New Compression Techniques Explored

Scientists from the Universidad Carlos III de Madrid and the University of Southern California (USC) have developed a new method for the compression of complex signals. The new method was evaluated and showed advantages over DCT-based compression methods, including H.264.

For TV broadcasters, compression efficiency determines how many programs can be transmitted in a given bandwidth and the quality of those programs. Broadcasters have to transmit signals using compression methods compatible with existing receivers—MPEG-2 for conventional ATSC broadcasting and H.264/AVC for ATSC Mobile DTV—however, as new receivers are developed (perhaps as software-defined radios), particularly for Mobile DTV, there may opportunities to incorporate new compression techniques such as this one.

The researchers used an analogy to explain how it works.

"We can see each image that makes up a video as a handful of sand spread out on the floor: each pixel is like a grain of sand. The objective of a transform for compression is to reorganize the grains of sand in various levels above the floor. In this way, on the lowest levels a few grains of sand would be used to draw the softest forms, like a sketch of the image. Moving upward, the rest of the grains of sand would be used and more details would be added. And if the structure collapsed, the grains would fall and the original image of the video would be drawn again."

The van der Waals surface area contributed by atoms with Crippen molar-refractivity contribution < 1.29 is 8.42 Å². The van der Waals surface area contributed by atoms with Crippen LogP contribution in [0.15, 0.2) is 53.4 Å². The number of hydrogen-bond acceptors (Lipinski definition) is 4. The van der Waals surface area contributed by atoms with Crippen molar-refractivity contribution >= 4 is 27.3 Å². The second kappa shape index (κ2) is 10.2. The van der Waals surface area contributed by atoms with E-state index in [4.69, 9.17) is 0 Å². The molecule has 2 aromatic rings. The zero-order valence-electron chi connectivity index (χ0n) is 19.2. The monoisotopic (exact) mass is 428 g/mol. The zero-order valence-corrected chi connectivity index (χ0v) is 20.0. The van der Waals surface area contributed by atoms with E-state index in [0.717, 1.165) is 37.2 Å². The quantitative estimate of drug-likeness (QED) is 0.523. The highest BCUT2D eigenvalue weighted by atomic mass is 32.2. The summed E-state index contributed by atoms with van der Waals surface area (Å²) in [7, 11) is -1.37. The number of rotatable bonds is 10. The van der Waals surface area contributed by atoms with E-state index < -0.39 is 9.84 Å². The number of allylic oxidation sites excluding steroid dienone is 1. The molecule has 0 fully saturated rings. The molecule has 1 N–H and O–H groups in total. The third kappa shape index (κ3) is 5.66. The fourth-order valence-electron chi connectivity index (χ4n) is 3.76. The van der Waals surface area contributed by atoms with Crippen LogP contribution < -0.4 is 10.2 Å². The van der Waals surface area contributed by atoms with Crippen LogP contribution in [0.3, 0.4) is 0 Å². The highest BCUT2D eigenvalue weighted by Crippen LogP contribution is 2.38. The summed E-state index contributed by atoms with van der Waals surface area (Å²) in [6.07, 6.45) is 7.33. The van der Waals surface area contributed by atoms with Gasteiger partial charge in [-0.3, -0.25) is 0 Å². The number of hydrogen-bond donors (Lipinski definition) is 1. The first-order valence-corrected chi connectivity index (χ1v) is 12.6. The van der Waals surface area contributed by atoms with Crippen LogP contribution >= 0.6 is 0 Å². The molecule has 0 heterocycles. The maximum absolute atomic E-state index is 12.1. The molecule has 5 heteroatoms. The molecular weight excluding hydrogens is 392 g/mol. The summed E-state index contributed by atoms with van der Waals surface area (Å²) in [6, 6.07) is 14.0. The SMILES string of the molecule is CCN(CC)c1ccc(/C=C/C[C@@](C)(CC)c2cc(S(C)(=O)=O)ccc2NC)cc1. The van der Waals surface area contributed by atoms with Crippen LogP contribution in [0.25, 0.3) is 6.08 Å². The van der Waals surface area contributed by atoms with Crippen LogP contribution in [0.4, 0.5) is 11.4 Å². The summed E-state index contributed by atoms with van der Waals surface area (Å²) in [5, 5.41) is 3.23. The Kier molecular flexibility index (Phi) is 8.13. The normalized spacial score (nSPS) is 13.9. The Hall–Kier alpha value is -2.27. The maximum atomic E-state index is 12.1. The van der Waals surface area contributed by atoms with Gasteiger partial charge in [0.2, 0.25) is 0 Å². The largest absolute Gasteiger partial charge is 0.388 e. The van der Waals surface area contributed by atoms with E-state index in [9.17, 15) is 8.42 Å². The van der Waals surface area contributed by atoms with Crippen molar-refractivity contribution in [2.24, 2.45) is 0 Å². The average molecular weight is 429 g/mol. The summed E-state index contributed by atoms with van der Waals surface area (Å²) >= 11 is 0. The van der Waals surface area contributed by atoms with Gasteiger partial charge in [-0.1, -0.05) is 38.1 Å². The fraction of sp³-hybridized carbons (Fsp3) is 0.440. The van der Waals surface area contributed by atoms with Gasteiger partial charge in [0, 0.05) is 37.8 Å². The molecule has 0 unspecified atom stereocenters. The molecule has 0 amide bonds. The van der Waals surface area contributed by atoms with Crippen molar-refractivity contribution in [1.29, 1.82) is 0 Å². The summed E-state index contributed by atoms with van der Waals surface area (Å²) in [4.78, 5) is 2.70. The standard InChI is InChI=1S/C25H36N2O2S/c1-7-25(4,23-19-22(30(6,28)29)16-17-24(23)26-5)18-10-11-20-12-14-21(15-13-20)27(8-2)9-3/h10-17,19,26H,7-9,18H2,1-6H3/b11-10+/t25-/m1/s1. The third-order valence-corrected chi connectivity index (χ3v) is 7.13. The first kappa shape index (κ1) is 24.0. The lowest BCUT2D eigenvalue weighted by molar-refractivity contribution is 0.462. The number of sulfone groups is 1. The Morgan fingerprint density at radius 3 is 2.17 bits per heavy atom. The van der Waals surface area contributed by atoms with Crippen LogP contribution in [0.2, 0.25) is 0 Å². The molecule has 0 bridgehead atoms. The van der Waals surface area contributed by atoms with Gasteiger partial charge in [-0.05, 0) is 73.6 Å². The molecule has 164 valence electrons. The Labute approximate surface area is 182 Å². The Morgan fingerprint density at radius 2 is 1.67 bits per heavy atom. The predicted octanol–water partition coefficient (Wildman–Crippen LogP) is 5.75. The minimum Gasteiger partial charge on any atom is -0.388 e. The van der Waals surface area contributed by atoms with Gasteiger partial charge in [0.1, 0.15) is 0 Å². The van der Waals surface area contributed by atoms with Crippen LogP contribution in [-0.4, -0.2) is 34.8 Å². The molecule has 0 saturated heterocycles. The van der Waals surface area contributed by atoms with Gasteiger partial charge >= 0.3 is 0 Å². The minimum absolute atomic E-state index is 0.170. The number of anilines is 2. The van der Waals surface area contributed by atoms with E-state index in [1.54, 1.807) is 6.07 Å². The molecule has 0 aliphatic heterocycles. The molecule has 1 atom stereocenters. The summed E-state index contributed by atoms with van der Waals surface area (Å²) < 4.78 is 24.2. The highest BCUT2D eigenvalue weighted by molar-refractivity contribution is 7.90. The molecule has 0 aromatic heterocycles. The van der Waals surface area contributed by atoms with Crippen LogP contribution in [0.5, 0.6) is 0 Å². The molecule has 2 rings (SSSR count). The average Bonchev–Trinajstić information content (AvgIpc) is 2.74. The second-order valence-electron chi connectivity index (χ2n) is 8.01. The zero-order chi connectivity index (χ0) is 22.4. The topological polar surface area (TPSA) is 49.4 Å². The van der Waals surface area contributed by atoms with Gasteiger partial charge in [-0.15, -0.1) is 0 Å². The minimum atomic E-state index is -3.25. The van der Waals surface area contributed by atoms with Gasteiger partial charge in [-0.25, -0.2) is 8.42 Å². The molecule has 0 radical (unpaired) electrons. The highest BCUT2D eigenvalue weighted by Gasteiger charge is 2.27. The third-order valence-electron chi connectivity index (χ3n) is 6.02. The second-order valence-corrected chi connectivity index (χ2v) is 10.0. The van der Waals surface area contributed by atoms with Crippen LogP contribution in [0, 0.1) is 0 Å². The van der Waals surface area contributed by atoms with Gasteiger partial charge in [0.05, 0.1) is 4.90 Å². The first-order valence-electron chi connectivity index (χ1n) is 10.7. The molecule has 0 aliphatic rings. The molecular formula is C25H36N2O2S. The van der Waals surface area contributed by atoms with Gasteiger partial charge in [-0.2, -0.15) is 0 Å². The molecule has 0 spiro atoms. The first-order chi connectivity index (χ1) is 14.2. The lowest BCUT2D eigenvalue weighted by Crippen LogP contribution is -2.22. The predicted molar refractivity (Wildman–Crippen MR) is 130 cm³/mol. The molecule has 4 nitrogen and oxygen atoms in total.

One of the principal researchers, Eduardo Martinez Enrique, explained, "Once the grains of sand are reorganized in this manner, compressing is simple: we would remove levels from the top down as needed."

The technical details are presented in the paper Video Encoder Based on Lifting Transforms on Graphs. One of the illustrations in that paper (figure 5) compares PSNR at various bit-rates based on using DCT and the proposed compression method. From the graph, it appears that for the "Mobile" sequence at QCIF resolution, the proposed method provides slightly better than a 30 dB PSNR at 600 kbps. The DCT compression needed over 850 kbps to provide a similar PSNR. Using the "Foreman" sequence, DCT had the advantage at rates below 300 kbps (32 dB PSNR for both methods) but the proposed method did better at higher rates and better PSNR. For this sequence, above 35 dB SNR the proposed method provided the same quality around 50 kbps less bandwidth.

Another paper, Lifting Transforms on Graphs for Video Coding provides additional data and a good explanation of how the method works. As this paper points out, work continues on improving the method. The researchers note, "We are currently investigating how to use the graph information in the decoder to group together nonzero coefficients. Another interesting future line of research would be to design a low-complexity version of the transform that works with sub-graphs formed from the original graph without loss of performance."

Doug Lung is one of America's foremost authorities on broadcast RF technology. He has been with NBC since 1985 and is currently vice president of broadcast technology for NBC/Telemundo stations.